The sleigh was originally a Dick Eighmey Bobsleigh in green and yellow.  Somewhere in the mid-1990s I customized it heavily, adding shafts and a prow, painting it red, pinstriping it, upholstering, adding little gold griffin-heads, bumper stickers, extra bracing, railings and a whip socket etc.  I boasted its own mother wouldn't recognize it.  After 20+ years, the shafts have broken.  They were designed to be detachable, but unfastening them is a fiddly process and puts stress on the very joints that broke.  I would love the time to sit down and fix my vehicles...

For more than 10 years I did not take any new sleigh pictures.  And then came this:
Nominally I was showing off the base of the horse, which I'd just completed.  But in my heart it was obviously a continuation of the old pattern of Christmas sleigh shots.  :)
Here's one from the other side.  Incongruous with tropical greenery, perhaps it is a winter garden?
The harness here is the same one as was on old Ghirardelli back in 2006.  This, the Red Team Harness, is the oldest element in all these pictures.  It was built in the early 90s and it was originally made on a research ship in the Pacific... but that's another story...

So now we come to today, December 9, 2018.  I wanted to do another sleigh shot. There wasn't much snow - in fact there wasn't any.  I scrambled around throwing fleece, Santa, toys, assorted dolls and a couple of deer models into a box.  It was below freezing outside and had been for days.  Our goal for a hike was Colyer Lake, a little agricultural lake just southeast of State College.
We have never canoed Colyer, despite its being the closest paddle-able body of water to our house.  For about 10 years it's been closed;  the dam was undergoing repair (yes, that's how long it took.  bureaucracy + recession = forever).  Now that it's fixed, Geo complains of no facilities; and it's true; this is a very primitive little spot.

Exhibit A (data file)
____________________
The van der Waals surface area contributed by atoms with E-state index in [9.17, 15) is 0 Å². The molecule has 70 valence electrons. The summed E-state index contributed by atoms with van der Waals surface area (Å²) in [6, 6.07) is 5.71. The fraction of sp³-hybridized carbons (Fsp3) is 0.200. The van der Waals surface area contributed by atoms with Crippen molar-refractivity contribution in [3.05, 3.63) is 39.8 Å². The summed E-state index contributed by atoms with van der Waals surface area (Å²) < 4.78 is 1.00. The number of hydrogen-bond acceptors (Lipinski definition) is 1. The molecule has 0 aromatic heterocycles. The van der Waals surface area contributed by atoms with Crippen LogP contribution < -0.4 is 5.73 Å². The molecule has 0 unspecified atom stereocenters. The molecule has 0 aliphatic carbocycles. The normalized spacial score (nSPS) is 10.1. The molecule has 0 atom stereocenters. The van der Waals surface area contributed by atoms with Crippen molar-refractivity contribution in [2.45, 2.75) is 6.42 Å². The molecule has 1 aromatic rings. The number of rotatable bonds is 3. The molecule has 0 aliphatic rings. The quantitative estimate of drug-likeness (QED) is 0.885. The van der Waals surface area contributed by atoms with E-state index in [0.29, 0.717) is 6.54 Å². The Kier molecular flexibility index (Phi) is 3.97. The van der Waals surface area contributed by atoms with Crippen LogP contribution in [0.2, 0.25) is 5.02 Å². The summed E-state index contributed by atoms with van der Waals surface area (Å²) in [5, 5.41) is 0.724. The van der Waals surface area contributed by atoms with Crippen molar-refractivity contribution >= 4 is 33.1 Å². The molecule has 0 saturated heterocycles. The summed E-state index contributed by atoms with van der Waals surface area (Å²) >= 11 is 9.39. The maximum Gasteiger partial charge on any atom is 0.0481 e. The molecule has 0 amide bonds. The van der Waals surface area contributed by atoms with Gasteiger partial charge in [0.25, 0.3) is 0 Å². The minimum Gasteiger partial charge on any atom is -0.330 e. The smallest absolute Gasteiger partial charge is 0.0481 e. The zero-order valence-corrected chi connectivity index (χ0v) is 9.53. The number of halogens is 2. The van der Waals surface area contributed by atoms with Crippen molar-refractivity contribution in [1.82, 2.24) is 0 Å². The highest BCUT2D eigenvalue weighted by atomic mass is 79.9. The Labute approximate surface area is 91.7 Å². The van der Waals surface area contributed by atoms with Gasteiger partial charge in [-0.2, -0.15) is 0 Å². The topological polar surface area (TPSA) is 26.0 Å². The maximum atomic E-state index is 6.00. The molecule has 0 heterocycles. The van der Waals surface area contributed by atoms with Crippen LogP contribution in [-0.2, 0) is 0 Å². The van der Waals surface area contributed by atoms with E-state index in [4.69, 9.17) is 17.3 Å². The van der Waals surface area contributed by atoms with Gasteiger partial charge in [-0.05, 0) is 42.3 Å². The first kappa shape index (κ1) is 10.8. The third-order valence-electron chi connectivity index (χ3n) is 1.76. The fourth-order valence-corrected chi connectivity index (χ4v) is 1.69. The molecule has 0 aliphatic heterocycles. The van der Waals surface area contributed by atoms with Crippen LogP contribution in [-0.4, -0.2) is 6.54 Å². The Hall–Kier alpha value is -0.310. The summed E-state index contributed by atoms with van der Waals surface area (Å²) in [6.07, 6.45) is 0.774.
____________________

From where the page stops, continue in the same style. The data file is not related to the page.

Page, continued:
When we got there my ideas underwent an enormous and instant change.

Santa, other dolls, fleece, toys and trinkets never left the box.  Instead I stepped out onto the ice.  Near the shore it held my weight.  The temperature was 27.  I lay down on the cold gravel bank and tried to get my head as low as possible.
I have named this horse Bitumina.  If I'm rested I can put a tilda ~ onto that n:  Bituminya.  It was George who suggested coal for my pair of Namids; the other one, a glossy, rejoices as "Anthracite."  :)
During the shoot, some onlookers came by; one said, "I'm Not Gonna Even Ask!"  in a tone which tells you really he's dying to ask.  My retort was "They're easy to train," not too bad for the spur of the moment.  They turned out to be friends, a rare enough happening.

I was having so much fun.  I turned right along the bank.  There is a haunting quality to this shot which I think has to do with looking down from above and its having no horizon.
This is one of my favorites.  Residents of central Pennsylvania will know the collection of post stumps is a fish nursery.  Everyone else gets to imagine it as the remains of some fancy long-gone dock.
I had chosen this horse for her head angle (originally thought about her looking at Santa Claus).  Here, I tried a moose.  The reeds could be large rushes.  However, the idea didn't quite work; proportion is, indeed, everything.

A word on Steve's famous ermine cloak.  This lovely artifact was made when I still lived in Colorado, pre-1988.  (Woops, just realized the cloak is the oldest element, not the harness.)  Tandy's in Greeley had a sale on ermines and I picked some up.  The cloak makes for some lovely winter model scenes, but I tremble at how Steve still doesn't have any gloves.

Cold temperatures do not seem to stop him.  Bitumina is looking with great interest at the other side of the lake.
Yes, it is frozen all the way across.  Yes, it could probably hold their weight.

Yes, have a wonderful holiday, guys.

See you later...